According to Luther, the power of the church is limited to the ministry of the Word. For some time his concept of the church was rather congregational in its form of organization; he saw the church as a voluntary group of committed Christians. The subsequent change in Luther's concept of church-state relationships was a tragedy for the spiritual development of the Reformation.

For political reasons, Luther placed the church under the general supervision of the state, which came to dominate the church to a very large degree. The price Luther paid for the help of the territorial princes was all too high. Even Karl Holl, a defender of Luther, writes, " 'The best energies of the Reformation were kept down through this development or they were forced to develop alongside and apart from the church.'" —Quoted by William A. Mueller in Luther and Calvin, p. 34.

As the evil of allying the church and the state became ever more apparent, it is not strange that the Baptist groups that developed outside the Lutheran and the Reformed churches felt more and more strongly the need for an inward liberation from the theology and unbiblical ecclesiasticism of the Middle Ages. They came to the conviction that by their alliance with the state the Reformers had been only halfway reformers. Thus these Baptist groups became advocates of the principle of a free church in a free state.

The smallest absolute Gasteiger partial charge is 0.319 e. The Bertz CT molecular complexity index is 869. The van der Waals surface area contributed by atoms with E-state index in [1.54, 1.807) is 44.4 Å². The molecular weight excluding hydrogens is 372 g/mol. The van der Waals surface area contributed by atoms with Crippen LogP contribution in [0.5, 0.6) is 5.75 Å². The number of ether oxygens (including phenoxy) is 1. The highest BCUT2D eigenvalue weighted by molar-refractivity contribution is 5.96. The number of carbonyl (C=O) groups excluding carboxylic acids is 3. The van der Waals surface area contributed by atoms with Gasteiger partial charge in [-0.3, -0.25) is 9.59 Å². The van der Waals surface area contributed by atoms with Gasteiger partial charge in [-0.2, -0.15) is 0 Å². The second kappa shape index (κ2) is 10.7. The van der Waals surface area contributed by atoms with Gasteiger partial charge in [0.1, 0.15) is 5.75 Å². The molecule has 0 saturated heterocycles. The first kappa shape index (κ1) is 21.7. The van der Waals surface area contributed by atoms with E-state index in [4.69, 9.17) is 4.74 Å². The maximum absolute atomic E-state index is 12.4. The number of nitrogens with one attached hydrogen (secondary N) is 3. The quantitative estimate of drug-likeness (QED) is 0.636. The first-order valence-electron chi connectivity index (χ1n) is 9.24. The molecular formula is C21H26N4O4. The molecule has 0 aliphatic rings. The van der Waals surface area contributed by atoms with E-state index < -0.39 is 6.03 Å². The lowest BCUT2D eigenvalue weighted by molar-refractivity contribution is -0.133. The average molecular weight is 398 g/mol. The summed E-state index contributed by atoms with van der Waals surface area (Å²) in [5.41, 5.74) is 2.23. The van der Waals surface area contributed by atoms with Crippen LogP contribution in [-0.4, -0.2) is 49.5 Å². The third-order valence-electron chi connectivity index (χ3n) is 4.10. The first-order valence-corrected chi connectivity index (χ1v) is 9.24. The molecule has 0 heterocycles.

It should not be overlooked (as is often the case) that the great Reformers in their entanglement with the state died disillusioned men. For example, Luther was in great despondency during the last few years of his life, and Zwingli sought to be released from his responsibilities in the city of Zurich some weeks before he died.